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The road ahead for Imran Khan: Can he stage a cricket-like comeback? – India Today

by Arifa Rana

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The year was 1986, the venue Sharjah, the UAE. Imran Khan was the captain of the Pakistan cricket team when the last-ball six by Javed Miandad off India’s Chetan Sharma became the symbol of his team’s spirit of snatching victory from the jaws of defeat.
Imran Khan tried showing the same combative spirit with a promise “to fight till the last ball” in his innings as the Pakistan prime minister. He got cleaned up by a united Opposition where the Pakistan Army played the “neutral” umpire.
A year after the last-ball six, Pakistan lost in the semi-final match in the 1987 cricket World Cup, and Imran Khan retired from international cricket while he was still considered at the peak of his game.
Imran Khan was the second-highest wicket-taker in the World Cup. He would turn down every request to continue playing cricket. By sheer chance, Imran Khan met a seer near Lahore on a shooting trip. The seer, called Baba Chala, prophesied that Imran Khan was “not yet finished” in cricket.
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When he returned from the shooting trip, the Pakistan Cricket Board made a formal request to Imran Khan for a comeback. He declined. The fans made a beeline outside his residence, asking him to return to the cricket ground. He did not relent.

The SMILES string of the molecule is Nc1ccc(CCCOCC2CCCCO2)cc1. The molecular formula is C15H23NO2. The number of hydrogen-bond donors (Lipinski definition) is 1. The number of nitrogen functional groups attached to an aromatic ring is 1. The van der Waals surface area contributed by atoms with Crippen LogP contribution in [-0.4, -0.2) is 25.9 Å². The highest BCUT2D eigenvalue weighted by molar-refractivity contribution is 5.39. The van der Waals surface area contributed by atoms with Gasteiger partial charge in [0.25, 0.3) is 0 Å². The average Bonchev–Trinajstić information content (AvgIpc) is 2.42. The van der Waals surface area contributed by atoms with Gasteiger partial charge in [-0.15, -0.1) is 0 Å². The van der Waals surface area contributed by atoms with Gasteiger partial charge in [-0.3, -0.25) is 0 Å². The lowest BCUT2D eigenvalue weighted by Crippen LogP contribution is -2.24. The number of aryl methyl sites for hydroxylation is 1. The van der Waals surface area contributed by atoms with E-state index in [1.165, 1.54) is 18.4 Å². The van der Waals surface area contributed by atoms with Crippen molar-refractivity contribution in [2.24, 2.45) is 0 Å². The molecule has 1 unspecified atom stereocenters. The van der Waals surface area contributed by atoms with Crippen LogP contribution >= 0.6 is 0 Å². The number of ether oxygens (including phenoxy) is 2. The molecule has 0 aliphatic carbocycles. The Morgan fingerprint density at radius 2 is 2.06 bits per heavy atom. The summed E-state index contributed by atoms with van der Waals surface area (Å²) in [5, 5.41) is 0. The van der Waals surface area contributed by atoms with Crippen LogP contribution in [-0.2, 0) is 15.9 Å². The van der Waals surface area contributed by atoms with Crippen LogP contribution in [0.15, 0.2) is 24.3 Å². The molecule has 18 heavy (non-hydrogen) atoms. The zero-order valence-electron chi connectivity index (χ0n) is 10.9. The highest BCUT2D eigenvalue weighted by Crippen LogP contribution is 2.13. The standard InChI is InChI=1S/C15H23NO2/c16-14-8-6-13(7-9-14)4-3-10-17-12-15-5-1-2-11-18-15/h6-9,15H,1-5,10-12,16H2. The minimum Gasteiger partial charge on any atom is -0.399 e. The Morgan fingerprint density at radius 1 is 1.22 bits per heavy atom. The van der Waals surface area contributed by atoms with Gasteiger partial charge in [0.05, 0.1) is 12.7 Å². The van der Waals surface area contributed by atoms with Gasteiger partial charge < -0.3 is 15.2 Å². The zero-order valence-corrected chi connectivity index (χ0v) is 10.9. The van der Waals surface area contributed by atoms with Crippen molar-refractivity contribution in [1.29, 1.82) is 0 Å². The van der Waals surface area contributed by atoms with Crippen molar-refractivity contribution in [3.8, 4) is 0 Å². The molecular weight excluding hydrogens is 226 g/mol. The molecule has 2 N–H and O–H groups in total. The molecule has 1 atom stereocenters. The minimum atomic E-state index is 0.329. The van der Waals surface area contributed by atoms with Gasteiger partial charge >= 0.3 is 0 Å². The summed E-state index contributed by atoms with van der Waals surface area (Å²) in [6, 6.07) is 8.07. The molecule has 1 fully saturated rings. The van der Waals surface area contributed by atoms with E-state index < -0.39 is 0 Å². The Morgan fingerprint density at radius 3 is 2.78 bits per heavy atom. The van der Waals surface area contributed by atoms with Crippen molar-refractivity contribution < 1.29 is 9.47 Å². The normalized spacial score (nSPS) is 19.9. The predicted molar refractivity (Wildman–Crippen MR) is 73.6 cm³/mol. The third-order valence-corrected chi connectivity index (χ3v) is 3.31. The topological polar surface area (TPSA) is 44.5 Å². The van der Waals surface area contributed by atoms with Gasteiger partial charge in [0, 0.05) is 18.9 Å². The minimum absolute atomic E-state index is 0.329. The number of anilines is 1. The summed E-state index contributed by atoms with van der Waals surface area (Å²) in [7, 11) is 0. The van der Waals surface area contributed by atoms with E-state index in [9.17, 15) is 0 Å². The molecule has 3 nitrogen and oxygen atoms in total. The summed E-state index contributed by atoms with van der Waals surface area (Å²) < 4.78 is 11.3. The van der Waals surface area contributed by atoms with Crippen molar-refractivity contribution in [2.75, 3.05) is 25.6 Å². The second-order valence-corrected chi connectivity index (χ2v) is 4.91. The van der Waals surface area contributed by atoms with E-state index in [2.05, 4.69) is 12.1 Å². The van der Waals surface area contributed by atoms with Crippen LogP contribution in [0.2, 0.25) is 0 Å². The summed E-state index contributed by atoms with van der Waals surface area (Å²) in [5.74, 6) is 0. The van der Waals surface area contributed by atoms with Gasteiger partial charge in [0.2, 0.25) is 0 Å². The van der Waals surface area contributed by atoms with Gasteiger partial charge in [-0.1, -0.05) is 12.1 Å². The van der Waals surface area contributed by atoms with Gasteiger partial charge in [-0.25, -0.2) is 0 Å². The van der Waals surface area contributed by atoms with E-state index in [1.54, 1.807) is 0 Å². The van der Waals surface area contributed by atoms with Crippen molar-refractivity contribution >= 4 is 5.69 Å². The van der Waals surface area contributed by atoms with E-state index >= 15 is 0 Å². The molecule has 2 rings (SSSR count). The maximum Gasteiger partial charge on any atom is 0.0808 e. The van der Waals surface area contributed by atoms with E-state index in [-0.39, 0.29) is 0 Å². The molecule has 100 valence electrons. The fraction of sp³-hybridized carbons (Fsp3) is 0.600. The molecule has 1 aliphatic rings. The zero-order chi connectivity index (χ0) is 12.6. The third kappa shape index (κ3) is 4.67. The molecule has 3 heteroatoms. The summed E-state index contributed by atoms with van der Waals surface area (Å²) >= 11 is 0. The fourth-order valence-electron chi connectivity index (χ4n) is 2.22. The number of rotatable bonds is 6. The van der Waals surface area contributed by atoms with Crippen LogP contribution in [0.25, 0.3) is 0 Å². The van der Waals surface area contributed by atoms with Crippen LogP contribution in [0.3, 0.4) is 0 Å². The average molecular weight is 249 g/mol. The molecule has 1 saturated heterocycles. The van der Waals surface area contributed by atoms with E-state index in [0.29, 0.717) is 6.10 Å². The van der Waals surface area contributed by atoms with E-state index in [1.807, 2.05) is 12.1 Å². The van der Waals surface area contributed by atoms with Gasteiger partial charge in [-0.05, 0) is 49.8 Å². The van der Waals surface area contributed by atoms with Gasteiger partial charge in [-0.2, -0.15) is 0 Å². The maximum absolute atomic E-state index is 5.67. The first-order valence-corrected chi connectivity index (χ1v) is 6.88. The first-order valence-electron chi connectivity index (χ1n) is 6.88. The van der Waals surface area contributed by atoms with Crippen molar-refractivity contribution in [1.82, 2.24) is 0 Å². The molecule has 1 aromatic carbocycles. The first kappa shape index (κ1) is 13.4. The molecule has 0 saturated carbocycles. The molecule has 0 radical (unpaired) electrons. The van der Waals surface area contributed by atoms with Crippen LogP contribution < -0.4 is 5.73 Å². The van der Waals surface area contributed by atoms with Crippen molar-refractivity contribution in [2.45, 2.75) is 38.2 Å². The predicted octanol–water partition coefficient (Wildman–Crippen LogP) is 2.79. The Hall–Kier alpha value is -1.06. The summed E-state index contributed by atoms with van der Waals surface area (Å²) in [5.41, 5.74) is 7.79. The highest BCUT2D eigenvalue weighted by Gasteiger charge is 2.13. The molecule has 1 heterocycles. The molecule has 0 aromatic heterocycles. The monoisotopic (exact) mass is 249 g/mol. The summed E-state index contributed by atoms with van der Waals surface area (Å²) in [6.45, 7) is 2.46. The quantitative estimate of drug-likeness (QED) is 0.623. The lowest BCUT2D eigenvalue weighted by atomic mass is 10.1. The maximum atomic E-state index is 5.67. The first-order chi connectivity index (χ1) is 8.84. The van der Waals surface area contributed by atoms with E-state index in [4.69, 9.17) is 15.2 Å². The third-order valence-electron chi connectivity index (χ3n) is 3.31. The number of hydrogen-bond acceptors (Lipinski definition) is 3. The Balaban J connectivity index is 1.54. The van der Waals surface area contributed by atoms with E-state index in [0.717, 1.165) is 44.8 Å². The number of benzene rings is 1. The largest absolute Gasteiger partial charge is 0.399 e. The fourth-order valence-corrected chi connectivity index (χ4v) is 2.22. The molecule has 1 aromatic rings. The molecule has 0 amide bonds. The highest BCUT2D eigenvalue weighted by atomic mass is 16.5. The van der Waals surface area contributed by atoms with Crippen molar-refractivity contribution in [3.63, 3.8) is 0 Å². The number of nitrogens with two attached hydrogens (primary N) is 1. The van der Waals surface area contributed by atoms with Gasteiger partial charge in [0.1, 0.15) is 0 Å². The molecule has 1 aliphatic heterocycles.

In January 1988, Pakistan’s President General Zia ul Haq who was killed in a plane crash later that year made a personal request to Imran Khan to resume playing for Pakistan. He could not refuse and announced his second coming with a historic win over the mighty West Indies on their home turf in a Test match.
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Four years later, Imran Khan took the Pakistan team to their only World Cup victory battling a revolt by senior players confirmed by Javed Miandad just before the semi-final match against New Zealand, and top-scoring in the final match against England.
He retired as a victorious captain.
Now, observers of Pakistan politics are saying it would be premature to write off Imran Khan, the politician, in his second innings. Because Imran Khan can bounce back.